Bee story, celeriac and Nimbin Valley Dairy

I hope you enjoyed the beautiful sunny weekend after some very welcome rain last week. The bees in my garden were abundant and busy – very happy with my tulsi especially but also my flowering trees. Spring is such a glorious time especially if we have the opportunity to be out in the garden. 
By now many of you will have observed that I revel in the natural environment so when a friend (thanks Margie) sent me this story about bees I knew that I had to share it. 

My dad has bees. Today I went to his house and he showed me all of the honey he had gotten from the hives. He took the lid off of a 5 gallon bucket full of honey and on top of the honey there were 3 little bees, struggling. They were covered in sticky honey and drowning. I asked him if we could help them and he said he was sure they wouldn’t survive. Casualties of honey collection I suppose.
I asked him again if we could at least get them out and kill them quickly, after all he was the one who taught me to put a suffering animal (or bug) out of its misery. He finally conceded and scooped the bees out of the bucket. He put them in an empty Chobani yogurt container and put the plastic container outside.
Because he had disrupted the hive with the earlier honey collection, there were bees flying all over outside.
We put the 3 little bees in the container on a bench and left them to their fate. My dad called me out a little while later to show me what was happening. These three little bees were surrounded by all of their sisters (all of the bees are females) and they were cleaning the sticky nearly dead bees, helping them to get all of the honey off of their bodies. We came back a short time later and there was only one little bee left in the container. She was still being tended to by her sisters. 

When it was time for me to leave we checked one last time and all three of the bees had been cleaned off enough to fly away and the container was empty.
Those three little bees lived because they were surrounded by family and friends who would not give up on them, family and friends who refused to let them drown in their own stickiness and resolved to help until the last little bee could be set free.
Bee Sisters. Bee Peers. Bee Teammates. 
We could all learn a thing or two from these bees. 
Bee kind always.

I have no idea of the source of this story but whether it is true or not it is uplifting and encouraging and isn’t that what we all need right now?

What is NEWS at the market? 

A couple of weeks ago I mentioned that John and Frieda of Southview Orchard were planning on returning to our market this week with all their new season peaches and nectarines. Sadly the quantity of rain – more than 60mm over a very short timeframe, destroyed their harvest – all the nectarines split and the peaches became so water logged that they are now tasteless. 

A whole year’s work gone in a flash.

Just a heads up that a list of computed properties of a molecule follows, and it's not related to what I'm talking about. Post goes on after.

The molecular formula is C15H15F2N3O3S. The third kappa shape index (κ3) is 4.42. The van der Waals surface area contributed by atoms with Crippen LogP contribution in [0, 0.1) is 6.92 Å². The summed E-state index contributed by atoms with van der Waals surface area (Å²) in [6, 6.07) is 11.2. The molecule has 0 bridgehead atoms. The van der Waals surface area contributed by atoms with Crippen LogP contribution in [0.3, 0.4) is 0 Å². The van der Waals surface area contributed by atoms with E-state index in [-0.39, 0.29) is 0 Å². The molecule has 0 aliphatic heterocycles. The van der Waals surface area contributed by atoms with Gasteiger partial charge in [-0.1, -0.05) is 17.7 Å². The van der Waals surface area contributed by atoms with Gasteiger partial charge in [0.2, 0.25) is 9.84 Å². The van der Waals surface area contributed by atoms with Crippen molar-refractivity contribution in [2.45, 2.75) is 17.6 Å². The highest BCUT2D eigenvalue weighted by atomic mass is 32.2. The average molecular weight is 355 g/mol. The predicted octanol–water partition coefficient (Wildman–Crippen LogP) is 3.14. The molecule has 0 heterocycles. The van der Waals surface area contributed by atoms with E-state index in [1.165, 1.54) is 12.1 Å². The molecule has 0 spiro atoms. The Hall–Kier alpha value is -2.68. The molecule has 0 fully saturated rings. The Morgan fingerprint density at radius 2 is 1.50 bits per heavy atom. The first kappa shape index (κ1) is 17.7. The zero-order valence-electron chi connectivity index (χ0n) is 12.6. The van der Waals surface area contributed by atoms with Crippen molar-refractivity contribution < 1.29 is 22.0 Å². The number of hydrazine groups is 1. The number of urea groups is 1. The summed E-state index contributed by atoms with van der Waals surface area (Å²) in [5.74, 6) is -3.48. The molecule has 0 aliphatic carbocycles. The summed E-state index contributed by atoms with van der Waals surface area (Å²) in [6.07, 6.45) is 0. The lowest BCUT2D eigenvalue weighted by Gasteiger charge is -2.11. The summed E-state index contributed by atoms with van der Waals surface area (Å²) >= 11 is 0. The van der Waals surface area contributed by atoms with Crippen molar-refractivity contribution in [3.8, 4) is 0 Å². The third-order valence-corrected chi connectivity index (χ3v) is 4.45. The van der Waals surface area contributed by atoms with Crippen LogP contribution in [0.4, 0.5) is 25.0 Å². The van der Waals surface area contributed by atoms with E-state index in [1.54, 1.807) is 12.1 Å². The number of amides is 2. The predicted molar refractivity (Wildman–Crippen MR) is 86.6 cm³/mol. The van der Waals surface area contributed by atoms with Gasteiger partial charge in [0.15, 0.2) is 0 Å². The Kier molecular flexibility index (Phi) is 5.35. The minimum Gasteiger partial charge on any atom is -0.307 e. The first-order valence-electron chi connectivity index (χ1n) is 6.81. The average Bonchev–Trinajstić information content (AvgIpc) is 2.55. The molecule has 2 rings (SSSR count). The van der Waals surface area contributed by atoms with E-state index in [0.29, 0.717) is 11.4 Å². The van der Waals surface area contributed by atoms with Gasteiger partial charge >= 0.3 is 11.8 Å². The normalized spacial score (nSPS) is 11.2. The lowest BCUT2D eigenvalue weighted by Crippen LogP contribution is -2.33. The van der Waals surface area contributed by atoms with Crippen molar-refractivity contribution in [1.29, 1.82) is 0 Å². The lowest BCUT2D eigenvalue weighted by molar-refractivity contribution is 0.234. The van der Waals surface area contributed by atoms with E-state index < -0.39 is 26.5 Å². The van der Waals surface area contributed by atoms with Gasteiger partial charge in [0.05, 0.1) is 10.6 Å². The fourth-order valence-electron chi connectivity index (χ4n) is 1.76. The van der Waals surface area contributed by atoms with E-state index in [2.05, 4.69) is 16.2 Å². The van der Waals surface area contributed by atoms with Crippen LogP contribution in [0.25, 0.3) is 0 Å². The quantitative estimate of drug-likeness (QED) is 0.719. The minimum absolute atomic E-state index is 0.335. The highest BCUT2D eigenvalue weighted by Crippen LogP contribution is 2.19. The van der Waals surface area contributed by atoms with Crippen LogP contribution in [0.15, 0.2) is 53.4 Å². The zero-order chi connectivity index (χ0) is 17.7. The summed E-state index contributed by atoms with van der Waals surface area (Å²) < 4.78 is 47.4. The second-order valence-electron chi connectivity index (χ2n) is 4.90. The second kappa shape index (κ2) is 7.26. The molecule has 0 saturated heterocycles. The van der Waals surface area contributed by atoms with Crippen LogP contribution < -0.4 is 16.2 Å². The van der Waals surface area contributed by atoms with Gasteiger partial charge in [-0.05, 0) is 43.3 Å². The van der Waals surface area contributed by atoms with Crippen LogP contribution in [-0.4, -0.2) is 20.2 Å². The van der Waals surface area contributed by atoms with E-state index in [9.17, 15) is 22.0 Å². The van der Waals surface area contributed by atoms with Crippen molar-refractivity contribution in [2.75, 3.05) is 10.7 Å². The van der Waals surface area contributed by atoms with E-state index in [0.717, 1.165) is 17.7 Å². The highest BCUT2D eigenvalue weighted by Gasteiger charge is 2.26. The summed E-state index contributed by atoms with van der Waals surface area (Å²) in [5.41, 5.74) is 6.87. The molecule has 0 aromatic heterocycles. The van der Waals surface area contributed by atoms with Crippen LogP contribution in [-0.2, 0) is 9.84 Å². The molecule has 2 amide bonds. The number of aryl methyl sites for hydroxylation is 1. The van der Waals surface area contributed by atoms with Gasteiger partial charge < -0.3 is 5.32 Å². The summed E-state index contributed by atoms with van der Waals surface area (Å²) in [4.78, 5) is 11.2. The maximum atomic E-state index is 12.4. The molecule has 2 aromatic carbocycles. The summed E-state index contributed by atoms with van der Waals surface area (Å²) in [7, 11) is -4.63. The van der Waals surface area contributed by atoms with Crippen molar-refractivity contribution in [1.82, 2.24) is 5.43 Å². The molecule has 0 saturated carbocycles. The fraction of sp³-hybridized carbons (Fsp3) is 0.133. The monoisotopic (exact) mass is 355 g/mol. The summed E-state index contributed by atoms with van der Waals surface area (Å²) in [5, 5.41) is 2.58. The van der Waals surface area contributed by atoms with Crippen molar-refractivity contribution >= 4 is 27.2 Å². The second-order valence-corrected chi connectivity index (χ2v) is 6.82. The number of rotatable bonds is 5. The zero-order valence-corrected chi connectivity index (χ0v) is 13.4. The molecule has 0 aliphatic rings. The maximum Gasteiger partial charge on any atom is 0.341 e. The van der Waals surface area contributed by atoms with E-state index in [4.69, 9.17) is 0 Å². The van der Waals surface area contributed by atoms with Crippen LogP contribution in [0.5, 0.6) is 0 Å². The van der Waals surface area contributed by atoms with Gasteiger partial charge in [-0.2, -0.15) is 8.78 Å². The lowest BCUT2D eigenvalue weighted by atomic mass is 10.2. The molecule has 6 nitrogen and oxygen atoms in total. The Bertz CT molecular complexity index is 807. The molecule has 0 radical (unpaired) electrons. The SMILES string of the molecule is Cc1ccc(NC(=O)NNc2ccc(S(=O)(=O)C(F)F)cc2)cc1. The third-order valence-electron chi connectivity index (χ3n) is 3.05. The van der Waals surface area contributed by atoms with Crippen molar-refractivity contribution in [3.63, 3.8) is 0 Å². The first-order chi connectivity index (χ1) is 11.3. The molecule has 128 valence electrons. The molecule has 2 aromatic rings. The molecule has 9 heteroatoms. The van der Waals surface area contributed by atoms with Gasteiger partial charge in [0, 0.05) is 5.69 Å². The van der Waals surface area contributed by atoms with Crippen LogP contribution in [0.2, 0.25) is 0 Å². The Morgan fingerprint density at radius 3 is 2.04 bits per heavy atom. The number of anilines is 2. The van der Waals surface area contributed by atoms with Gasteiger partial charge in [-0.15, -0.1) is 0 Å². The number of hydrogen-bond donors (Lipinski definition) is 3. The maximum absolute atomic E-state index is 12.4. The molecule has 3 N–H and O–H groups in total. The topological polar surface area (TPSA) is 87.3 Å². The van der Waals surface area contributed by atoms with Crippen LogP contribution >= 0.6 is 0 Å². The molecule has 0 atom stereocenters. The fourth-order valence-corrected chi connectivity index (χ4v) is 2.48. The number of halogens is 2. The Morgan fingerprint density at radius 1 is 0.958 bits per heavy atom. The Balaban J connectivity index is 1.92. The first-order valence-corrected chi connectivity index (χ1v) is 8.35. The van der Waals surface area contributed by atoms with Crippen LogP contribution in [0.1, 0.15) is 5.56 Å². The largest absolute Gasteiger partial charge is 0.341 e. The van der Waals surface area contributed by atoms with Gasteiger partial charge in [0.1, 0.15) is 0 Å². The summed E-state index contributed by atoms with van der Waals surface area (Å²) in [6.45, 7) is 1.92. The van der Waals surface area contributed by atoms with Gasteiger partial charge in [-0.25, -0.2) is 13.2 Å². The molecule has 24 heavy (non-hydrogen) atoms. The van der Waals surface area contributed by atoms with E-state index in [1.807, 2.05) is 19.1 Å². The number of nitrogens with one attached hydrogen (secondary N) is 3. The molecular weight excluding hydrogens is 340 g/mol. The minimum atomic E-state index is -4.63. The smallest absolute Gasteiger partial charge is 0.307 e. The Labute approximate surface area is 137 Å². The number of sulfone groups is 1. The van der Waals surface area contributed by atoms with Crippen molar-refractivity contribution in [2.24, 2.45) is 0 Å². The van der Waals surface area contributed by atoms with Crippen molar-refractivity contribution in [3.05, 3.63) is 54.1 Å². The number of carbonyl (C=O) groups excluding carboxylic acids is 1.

The challenges of the farming life are real and yet we know that they will return to our market next year bright and cheerful. It takes such resilience to be a farmer. 
Jumping Red Ant only has about 3 weeks left before their celeriac will be out of season so if you love it, make the most of it now. If it is a vegie that you are yet to experience, try it this week.

Celeriac is the root of a type of celery plant with a texture that is close to a turnip or potato but is low in carbs so is a great alternative to mashed potatoes. Baking and roasting enhances its sweeter side. It makes a delicious soup and is closely related to celery, parsley and parsnips.
Celeriac is popular in Eastern and Northern European regions as a winter root vegetable and is commonly used in salads, soups, casseroles and stews. Celeriac remoulade is a popular French dish, similar to coleslaw. Its taste resembles that of the upper part of the celery stem, and it can be eaten raw or cooked. 
As we have smoked salmon (Gold Coast Seafood) and smoked trout (The Bay Smokehouse) at the market now, I’ve selected the recipe, smoked fish and celeriac remoulade on sourdough, to inspire your adventuresome cooking spirit. It is actually very simple.

This week we are shining the spotlight on Nimbin Valley Dairy. 
Kerry and Paul Wilson of Nimbin Valley Dairy are fifth generation dairy farmers each growing up on dairy farms in the Northern Rivers. Paul has become a highly regarded artisan cheesemaker winning the Dairy Australia Cheesemaking Scholarship in 2007. As the family cheesemaker, his talent is the product of his upbringing, his passion for creating great tasting cheeses inspired by his immersion in French and Italian cheesemaking traditions.
The goats and cows on their 120 hectare farm, spend sunny days grazing outdoors across fertile green pastures at Tuntable Falls. The animals wellbeing is a priority for Kerry and Paul so they don’t feed them anything they wouldn’t be happy to eat themselves and as they say on their website: 

“Our commitment to produce food which is free of chemicals, hormones and antibiotics demands a different approach.”

That is a pretty good testimony as to why they produce quality milk and cheeses. 

Enjoy strawberries as the season peaks and before the hot days and nights arrive as once the heat comes strawberries fade into a distant memory. This is the joy of seasonal eating.